My Two Census

Formerly the non-partisan watchdog of the 2010 US Census, and currently an opinion blog that covers all things political, media, foreign policy, globalization, and culture…but sometimes returning to its census/demographics roots.

Census Bureau Press Release: Nation Achieves 74 Percent Final Mail Participation in 2010 Census

Editor’s Note: The Census Bureau spent $340 million on ads for the 2010 Census…way more than it spent in 2000, while it achieved the same response rate.

Here’s the press release:

The U.S. Census Bureau announced today that 74 percent of households in the United States filled out and mailed back their 2010 Census questionnaire, matching the final mail participation rate achieved in the 2000 Census. Twenty-two states, 1,553 counties, and 278 cities and townships with a population of 50,000 or more met or exceeded their 2000 Census participation rates. The District of Columbia and Puerto Rico also met or exceeded their rates.

The final 74 percent mail participation rate includes an additional 2 percent of households that mailed back their forms after April 27, when the U.S. Census Bureau announced a 72 percent participation rate. While these forms were received too late to prevent a visit by a census taker, they were included in the final tally. “We are very pleased with the public’s response to the 2010 Census, and these results demonstrate that the public stepped up to be counted,” Census Bureau Director Robert Groves said.

Approximately 47 million households that did not mail back a census form by the deadline were visited by census takers in person as part of a series
of operations and methods to ensure as complete a count as possible. The Census Bureau either received a form or attempted repeated visits to 100
percent of the identified housing units in the country. “As the law requires, we look forward to reporting to the nation by Dec. 31 the national and state populations as well as the allocation of seats to each state in the U.S. House of Representatives,” Groves said.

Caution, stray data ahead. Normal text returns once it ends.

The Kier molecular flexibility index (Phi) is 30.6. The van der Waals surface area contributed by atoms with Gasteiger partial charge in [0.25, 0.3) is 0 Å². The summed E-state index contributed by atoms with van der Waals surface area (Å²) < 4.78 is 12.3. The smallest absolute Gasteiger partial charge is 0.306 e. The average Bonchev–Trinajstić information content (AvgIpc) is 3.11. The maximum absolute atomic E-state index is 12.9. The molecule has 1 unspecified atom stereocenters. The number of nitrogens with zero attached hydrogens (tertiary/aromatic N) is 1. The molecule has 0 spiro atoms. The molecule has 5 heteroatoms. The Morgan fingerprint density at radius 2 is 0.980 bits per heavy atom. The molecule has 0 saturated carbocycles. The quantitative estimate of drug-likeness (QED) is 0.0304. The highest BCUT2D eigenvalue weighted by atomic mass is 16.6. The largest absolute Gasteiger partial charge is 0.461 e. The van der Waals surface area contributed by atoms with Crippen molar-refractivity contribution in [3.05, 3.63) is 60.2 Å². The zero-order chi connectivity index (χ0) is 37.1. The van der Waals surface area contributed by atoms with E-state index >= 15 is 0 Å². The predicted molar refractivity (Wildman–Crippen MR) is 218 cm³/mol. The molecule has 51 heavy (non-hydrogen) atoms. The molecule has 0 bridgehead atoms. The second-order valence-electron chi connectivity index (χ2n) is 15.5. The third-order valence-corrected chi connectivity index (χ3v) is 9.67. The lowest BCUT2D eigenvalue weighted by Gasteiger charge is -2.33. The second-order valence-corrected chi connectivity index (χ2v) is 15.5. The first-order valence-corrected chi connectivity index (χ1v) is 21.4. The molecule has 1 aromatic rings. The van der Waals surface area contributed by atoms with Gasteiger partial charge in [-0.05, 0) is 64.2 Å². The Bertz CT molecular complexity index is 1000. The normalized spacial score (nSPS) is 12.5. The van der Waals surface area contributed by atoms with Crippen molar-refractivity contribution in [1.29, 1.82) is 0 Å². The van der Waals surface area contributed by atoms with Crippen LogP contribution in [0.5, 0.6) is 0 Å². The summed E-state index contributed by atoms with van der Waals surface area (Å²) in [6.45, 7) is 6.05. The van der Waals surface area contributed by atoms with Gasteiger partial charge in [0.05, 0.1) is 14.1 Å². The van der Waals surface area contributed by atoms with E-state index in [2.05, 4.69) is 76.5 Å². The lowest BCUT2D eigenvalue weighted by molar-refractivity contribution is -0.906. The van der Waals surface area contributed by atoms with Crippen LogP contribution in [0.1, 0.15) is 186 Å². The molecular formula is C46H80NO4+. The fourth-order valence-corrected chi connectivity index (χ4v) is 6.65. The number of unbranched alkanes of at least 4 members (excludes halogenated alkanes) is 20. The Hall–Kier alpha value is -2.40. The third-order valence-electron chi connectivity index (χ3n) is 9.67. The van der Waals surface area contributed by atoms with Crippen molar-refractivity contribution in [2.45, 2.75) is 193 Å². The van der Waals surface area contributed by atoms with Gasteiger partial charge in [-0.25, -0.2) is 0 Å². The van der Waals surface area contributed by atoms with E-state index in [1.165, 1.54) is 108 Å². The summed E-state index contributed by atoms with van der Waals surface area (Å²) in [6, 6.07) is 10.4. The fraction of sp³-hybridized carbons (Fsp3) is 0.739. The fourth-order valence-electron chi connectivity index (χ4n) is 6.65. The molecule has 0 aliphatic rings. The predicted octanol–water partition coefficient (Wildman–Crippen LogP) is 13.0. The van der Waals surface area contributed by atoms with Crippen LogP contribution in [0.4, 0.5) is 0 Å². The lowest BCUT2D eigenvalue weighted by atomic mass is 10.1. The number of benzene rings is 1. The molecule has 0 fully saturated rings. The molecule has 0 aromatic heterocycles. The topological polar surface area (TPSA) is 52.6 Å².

The final mail participation rates for the nation, states, counties, cities, towns and even the neighborhood level can now be found on the 2010 Census website (http://2010.census.gov/2010census/take10map/2010textview.php).

Below are final mail participation results from the 20 largest cities nationwide based on 2008 population estimates.

Highest Mail Participation Rates: Cities with Populations Over 100,000

Cities                   Percent
Livonia, Mich.             88
Rochester, Minn.           83
Centennial, Colo.          83
Sterling Heights, Mich.       83
Naperville, Ill.           83
Olathe, Kan.               82
Arvada, Colo.              82
Cary, N.C.                 82
Hialeah, Fla.              82
Madison, Wis.              82
Thousand Oaks, Calif.         81
Warren, Mich.              81
Overland Park, Kan.           81
Boise, Idaho               81
Billings, Mont.            80
Ann Arbor, Mich.           80
Independence, Mo.          80
Sioux Falls, S.D.          80
Chesapeake, Va.            80
Lincoln, Neb.              80

Tags: , , , , , , , , , , , ,

5 Responses to “Census Bureau Press Release: Nation Achieves 74 Percent Final Mail Participation in 2010 Census”

  1. Mary Says:

    Can someone add some more context to the challenges faced this year? SRM is missing something.